The Metropolitan Opera yesterday proposed bringing in a federal mediator into its negotiations with 15 unions to prevent a lockout at midnight Thursday.
A Met Opera spokesman said the call for a representative from the Federal Mediation and Conciliation Service would be "a more pragmatic way forward," in their bargaining talks.
“When we proposed a federal mediator to [American Guild of Musical Artists], they asked if a mediator would be involved in our other negotiations,” the spokesman explained in a statement. “We did present the possibility to Local 802, and 802 said they would consider it.”?
One of the unions, American Guild of Musical Artists, said it would be willing to accept federal mediation but it was unclear if the other unions accepted the offer.
The contracts with the unions are set to expire at midnight Thursday and Met Opera executive director Peter Gelb has already warned workers that he will stick to his plan and lock the doors if there is no agreement.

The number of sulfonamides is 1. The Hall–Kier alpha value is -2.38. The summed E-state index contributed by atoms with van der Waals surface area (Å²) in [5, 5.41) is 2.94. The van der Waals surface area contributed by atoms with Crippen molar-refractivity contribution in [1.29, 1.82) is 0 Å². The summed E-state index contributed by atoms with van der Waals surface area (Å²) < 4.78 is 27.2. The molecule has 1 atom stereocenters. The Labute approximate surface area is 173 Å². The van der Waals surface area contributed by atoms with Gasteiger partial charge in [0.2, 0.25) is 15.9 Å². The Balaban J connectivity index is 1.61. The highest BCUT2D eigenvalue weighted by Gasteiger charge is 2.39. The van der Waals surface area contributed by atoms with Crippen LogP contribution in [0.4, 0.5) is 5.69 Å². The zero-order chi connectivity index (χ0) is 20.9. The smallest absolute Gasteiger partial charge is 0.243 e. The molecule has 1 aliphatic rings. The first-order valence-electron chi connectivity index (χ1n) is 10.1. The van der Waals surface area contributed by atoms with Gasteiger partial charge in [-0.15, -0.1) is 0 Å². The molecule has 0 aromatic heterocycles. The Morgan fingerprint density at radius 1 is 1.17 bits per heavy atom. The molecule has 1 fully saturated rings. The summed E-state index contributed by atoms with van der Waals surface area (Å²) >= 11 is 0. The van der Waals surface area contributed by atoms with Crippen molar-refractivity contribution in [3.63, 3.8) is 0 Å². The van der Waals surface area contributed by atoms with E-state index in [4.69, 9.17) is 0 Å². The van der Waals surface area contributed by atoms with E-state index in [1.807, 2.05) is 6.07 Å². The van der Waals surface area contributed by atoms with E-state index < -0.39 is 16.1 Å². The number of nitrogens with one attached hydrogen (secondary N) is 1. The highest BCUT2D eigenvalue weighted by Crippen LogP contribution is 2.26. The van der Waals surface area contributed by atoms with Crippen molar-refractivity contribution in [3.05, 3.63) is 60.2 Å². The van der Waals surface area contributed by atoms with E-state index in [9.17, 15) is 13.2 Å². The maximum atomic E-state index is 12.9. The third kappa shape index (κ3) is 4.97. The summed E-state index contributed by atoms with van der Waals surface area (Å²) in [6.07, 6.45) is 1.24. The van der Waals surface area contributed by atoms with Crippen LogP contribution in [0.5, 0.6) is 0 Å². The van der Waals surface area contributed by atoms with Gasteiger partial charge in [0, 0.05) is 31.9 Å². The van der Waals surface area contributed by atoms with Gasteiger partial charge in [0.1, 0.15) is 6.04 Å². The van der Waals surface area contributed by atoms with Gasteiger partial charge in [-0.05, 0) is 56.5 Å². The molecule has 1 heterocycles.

Gelb said the opera needed immediate solutions to combat falling revenues. He wants to reduce labor costs 17%.
The musicians, stage hands and other staff represented by the unions, however, argue they are being punished for Gelb's mismanagement, which they charge led to a drop in attendance and cost overrun.
Laura Dolan, a spokeswoman for Associated Musicians of Greater New York, said Gelb focused too much on overpriced productions that received less than stellar reviews and hasn't been interested in other budget solutions.
The union submitted a plan that they said would save $32 million without sacrificing their salaries or compensation.
"We're still looking for ways the met can save money," she said.
A lockout would delay rehearsals for the start of the September season.
Last year, another city opera house, the New York City Opera, closed its doors after it failed to raise enough money via a Kickstarter campaign to stay alive.